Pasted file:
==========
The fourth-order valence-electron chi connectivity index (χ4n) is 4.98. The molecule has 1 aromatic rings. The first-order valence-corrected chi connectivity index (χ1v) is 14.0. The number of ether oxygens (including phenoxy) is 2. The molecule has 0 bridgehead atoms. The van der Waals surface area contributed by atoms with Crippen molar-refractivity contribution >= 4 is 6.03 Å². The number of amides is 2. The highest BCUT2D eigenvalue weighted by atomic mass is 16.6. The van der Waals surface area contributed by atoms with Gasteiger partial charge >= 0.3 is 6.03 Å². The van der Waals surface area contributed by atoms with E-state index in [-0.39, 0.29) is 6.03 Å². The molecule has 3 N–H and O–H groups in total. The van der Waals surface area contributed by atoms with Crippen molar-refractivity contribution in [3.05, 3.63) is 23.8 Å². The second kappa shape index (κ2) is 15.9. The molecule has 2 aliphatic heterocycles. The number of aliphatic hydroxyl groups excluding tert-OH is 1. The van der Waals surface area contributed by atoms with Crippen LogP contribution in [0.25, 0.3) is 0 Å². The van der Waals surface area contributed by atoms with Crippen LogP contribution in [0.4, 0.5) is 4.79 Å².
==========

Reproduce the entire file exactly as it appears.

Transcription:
The fourth-order valence-electron chi connectivity index (χ4n) is 4.98. The molecule has 1 aromatic rings. The first-order valence-corrected chi connectivity index (χ1v) is 14.0. The number of ether oxygens (including phenoxy) is 2. The molecule has 0 bridgehead atoms. The van der Waals surface area contributed by atoms with Crippen molar-refractivity contribution >= 4 is 6.03 Å². The number of amides is 2. The highest BCUT2D eigenvalue weighted by atomic mass is 16.6. The van der Waals surface area contributed by atoms with Gasteiger partial charge >= 0.3 is 6.03 Å². The van der Waals surface area contributed by atoms with E-state index in [-0.39, 0.29) is 6.03 Å². The molecule has 3 N–H and O–H groups in total. The van der Waals surface area contributed by atoms with Crippen molar-refractivity contribution in [3.05, 3.63) is 23.8 Å². The second kappa shape index (κ2) is 15.9. The molecule has 2 aliphatic heterocycles. The number of aliphatic hydroxyl groups excluding tert-OH is 1. The van der Waals surface area contributed by atoms with Crippen LogP contribution in [0.25, 0.3) is 0 Å². The van der Waals surface area contributed by atoms with Crippen LogP contribution in [0.4, 0.5) is 4.79 Å².